Photographing Bandon Beach in Oregon

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Classic shot of the wizard’s hat

Bandon Beach is one of the best locations on the Oregon coast for photography (and has a world famous golf course).  We have been fortunate enough to have been there two times, almost ten years apart and experienced it much differently because we have changed significantly as photographers, and this time we had our good friend Mark McDermott with us.  Here is what you might see.1905_PSA_Oregon_136

Bandon is not easy to get to.  It’s 100 miles from Crescent City, CA along a narrow and winding stretch of highway 101 or 250 miles from Portland, OR.  When we photograph the Oregon Coast, this is our farthest south point (though we do drive to Cape Blanco for the light house) and then we turn around and drive back to Portland via Highway 5 with a stop over in the Willamette Valley for wine tasting.

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We stay in the Best Western which is only a 5 minute drive to the large parking lot overlooking the beach.  Check weather and tides as the beach can look very different at various times.  We were only here for one sunset and one sunrise.  We were socked in the whole time and it rained, but we were able to get a few good ones in.

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As you descend the steps, the Wizards Hat will be right in front of you.  We think the best shooting is walking north from here and after a few hundred yards, the best sea stacks and rocks run out.

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Though it was pretty dark, I added a 5 stop circular neutral density filter to slow down the water and make it silky.  A tip from our teacher, Jack Graham (who we saw here with a photography workshop) is to always photograph the water as it moves out, not as it moves in.  It looks better receding.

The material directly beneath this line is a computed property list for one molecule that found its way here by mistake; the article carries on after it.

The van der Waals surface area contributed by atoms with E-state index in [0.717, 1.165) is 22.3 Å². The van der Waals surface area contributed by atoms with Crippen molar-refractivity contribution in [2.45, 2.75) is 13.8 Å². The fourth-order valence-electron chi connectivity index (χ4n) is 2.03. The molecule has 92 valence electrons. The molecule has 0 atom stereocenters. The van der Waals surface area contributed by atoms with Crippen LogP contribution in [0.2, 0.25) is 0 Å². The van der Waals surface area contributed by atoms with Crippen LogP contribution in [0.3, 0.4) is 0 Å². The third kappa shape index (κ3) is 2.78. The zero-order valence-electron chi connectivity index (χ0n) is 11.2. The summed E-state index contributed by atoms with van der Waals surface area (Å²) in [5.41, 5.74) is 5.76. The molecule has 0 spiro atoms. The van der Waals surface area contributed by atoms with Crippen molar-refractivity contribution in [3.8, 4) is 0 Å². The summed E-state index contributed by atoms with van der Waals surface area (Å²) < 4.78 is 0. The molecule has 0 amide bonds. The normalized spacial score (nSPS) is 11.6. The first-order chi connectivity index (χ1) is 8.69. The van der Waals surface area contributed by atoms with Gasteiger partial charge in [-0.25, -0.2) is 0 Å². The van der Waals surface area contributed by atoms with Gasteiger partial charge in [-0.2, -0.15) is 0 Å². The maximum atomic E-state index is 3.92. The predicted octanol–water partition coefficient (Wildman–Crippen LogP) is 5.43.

I also chose to make most of my photos monochrome because there was just not much color out here and I think the texture of the rocks comes out better.

One of the compositional challenges here is space.  There are so many rocks that it is hard to create space in between them.  So, walk around and try to find spots where you can create that space.  I also raised and lowered my tripod to try to make space.  Finally, trying to isolate just a few of the rocks can help too.

I think a good 60-90 minutes works here and we had time because of the cloud cover.  We had the world’s largest light box, with nice even light, though it was cold and windy.

We have quite a few posts about Oregon on our blog, so use the search box if you are looking for something in particular.

To see more of (and buy) our photographs, please go to www.pamphotography.com.

 

 

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